How to Cure Daffodil Bulbs for Replanting
Daffodils are a sure sign of Spring, but sadly, their bloom time is so brief. The good news is that a resurrection in the next season is quite possible. Many home gardeners leave their bulbs in the ground year around, but others prefer to bring them up and store them until the fall planting season, when they can be planted in another part of the yard. Here are a few tips on what you can do to salvage daffodil bulbs for another season by curing them.
1. Allow the blossom and the leaves to completely fade on their own. Avoid cutting them back until they are completely withered. This will usually take about six weeks. Even though it might look scraggly, the foliage collects the sun's energy through photosynthesis and pumps it down into the bulb so it can grow next year. If you want, you can cut the spent flower early, but be sure to leave the stem intact.
2. Snip off the blossom (if you haven't done so already) and the withered leaves right at the soil line. If you’re going to leave them in the ground, that’s all you need to do. Normal watering of the garden and winter rains will not bring them up to bud until they are “ready”. That’s it. If your preference is to bring them up for over-summer storage, proceed to the next step.
3. Dig deep into the soil several inches away from where the bulb is located. Try to bring the bulb up with one clean spade full of soil and the bulb. Use care not to damage the bulb. Handle them gently, because bruising them will cause them to rot.
4. Clean off the bulb by brushing excess soil away with your fingers. Any bulbs that are clumped together will probably separate on their own as you brush off the dirt. Leave the ones that are firmly attached to the mother bulb as is. Remove any “caked-on” moist soil that is clinging to the bulb.
5. Examine the bulbs for any signs of rot, deterioration or damage that may have been caused by nibbling critters. Discard bulbs that do not appear to be healthy.
6. Set the bulb aside in open air for a short period of time (usually about an hour) until the last bit of soil has dried. Then, with a brush or a towel or rag, remove any additional clinging soil.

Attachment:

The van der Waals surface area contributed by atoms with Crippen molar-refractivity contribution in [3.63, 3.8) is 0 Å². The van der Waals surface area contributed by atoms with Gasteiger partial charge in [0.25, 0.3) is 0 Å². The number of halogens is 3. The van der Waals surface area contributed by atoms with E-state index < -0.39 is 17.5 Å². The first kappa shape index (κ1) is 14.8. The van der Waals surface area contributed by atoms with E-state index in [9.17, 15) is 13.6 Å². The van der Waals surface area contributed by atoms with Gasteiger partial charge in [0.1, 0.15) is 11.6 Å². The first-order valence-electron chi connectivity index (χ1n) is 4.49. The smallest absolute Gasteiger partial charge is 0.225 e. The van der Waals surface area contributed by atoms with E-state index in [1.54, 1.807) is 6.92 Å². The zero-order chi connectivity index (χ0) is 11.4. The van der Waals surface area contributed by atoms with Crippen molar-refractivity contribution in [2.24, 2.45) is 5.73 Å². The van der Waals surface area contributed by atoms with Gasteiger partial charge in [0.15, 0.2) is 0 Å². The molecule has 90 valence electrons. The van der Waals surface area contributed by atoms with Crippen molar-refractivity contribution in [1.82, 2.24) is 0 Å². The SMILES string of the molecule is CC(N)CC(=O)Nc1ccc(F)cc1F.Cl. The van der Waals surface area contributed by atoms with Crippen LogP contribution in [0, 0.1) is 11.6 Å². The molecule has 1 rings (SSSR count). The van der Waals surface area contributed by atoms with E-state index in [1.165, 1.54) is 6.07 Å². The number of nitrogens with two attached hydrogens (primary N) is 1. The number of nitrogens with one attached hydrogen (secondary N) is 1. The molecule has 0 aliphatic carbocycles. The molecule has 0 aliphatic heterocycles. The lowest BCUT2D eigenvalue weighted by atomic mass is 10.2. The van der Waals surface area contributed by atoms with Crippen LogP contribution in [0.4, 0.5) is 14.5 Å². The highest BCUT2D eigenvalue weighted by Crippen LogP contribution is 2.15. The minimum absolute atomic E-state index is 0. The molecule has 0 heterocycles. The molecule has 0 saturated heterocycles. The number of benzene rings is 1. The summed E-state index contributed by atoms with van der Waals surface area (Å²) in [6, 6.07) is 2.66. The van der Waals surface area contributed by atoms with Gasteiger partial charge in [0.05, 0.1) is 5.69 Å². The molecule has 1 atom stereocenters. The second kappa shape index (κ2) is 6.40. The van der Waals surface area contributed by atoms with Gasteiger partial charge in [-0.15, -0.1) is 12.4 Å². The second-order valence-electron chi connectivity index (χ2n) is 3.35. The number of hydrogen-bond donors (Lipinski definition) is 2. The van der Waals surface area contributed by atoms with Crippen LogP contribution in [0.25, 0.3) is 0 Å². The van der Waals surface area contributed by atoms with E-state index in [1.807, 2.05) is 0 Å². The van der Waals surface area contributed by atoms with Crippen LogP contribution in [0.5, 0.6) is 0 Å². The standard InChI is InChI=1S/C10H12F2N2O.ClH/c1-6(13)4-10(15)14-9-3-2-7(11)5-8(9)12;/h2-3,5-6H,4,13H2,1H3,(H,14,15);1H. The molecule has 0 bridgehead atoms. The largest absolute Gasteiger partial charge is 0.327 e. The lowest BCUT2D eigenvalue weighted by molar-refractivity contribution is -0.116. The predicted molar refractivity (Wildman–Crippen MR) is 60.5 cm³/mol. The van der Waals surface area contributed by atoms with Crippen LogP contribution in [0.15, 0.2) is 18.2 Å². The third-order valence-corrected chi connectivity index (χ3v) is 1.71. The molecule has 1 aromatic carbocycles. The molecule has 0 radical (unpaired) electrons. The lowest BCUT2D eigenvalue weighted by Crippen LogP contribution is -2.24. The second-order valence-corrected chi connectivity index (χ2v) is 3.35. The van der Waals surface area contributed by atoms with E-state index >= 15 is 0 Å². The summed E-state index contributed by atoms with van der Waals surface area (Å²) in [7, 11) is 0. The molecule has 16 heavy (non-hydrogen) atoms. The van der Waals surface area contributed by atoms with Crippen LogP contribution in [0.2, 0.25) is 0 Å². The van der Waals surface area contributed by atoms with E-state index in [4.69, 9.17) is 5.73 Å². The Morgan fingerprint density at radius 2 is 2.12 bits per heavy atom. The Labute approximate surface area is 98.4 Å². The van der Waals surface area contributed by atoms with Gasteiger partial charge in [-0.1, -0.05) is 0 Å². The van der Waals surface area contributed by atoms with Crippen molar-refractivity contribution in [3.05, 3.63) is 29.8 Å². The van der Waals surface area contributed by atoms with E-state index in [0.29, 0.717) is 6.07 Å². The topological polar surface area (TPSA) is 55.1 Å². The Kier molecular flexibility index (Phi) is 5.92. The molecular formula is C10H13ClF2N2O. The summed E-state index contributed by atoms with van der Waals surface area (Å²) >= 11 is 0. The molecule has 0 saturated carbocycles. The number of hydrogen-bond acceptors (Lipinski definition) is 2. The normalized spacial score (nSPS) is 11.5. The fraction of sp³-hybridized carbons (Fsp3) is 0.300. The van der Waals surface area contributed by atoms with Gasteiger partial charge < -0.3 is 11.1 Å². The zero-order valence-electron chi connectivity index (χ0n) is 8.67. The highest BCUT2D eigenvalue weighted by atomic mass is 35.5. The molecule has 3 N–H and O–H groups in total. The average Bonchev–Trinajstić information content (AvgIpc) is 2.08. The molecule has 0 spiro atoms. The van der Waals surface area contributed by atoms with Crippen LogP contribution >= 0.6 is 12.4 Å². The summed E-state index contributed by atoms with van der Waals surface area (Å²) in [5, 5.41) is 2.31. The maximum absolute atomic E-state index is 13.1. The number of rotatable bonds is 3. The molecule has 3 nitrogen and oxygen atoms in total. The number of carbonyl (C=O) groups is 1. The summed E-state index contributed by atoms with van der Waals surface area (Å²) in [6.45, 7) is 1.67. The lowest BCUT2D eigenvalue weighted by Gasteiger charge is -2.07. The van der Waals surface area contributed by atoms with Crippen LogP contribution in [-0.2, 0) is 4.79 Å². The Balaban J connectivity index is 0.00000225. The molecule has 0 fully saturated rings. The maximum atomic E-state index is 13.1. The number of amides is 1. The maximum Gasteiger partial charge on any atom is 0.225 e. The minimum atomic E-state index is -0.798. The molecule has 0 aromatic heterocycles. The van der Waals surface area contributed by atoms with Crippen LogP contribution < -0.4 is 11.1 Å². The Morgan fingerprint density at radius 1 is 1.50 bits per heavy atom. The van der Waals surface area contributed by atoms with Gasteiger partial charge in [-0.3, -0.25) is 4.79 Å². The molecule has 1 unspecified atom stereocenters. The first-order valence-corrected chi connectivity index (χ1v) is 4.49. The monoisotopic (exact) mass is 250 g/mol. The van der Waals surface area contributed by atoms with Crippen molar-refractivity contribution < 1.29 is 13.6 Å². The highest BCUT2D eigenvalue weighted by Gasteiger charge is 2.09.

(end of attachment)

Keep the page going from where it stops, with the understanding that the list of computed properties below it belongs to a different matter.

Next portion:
7. Loosely place the bulbs into a well-ventilated bag. A mesh onion bag or the leg cut from a pair of pantyhose or nylon stocking works very well. Inexpensive tulle from a fabric store can be used to fashion a bag, too. Close up the opening of the bag with twine or string, leaving enough excess to form a loop for hanging. You can also rest them on an old window screen set on two boxes or sawhorses so that air can flow underneath them.
8. Hang the bulb-filled bag in an area that will not be exposed to direct sunlight, heat or dampness. Far corners (away from the door) of the garage are fine, but avoid placing the bag near a water heater or laundry appliances. Generally, a shady spot with good air circulation is good.
9. Allow the bulbs to cure. If you're using a bag and you've hung it indoors, you can simply leave them alone until you’re ready to do Autumn planting. If you used a window screen or if you left your bulbs outside, bring them in and put them in a paper bag for storage in a dark, cool, well-ventilated spot.
10. Examine the bulbs again before replanting them. Look for any signs of rot or mildew and discard them if they do not appear healthy. Plant the remaining bulbs and wait for them to bloom in the Spring!
Share this article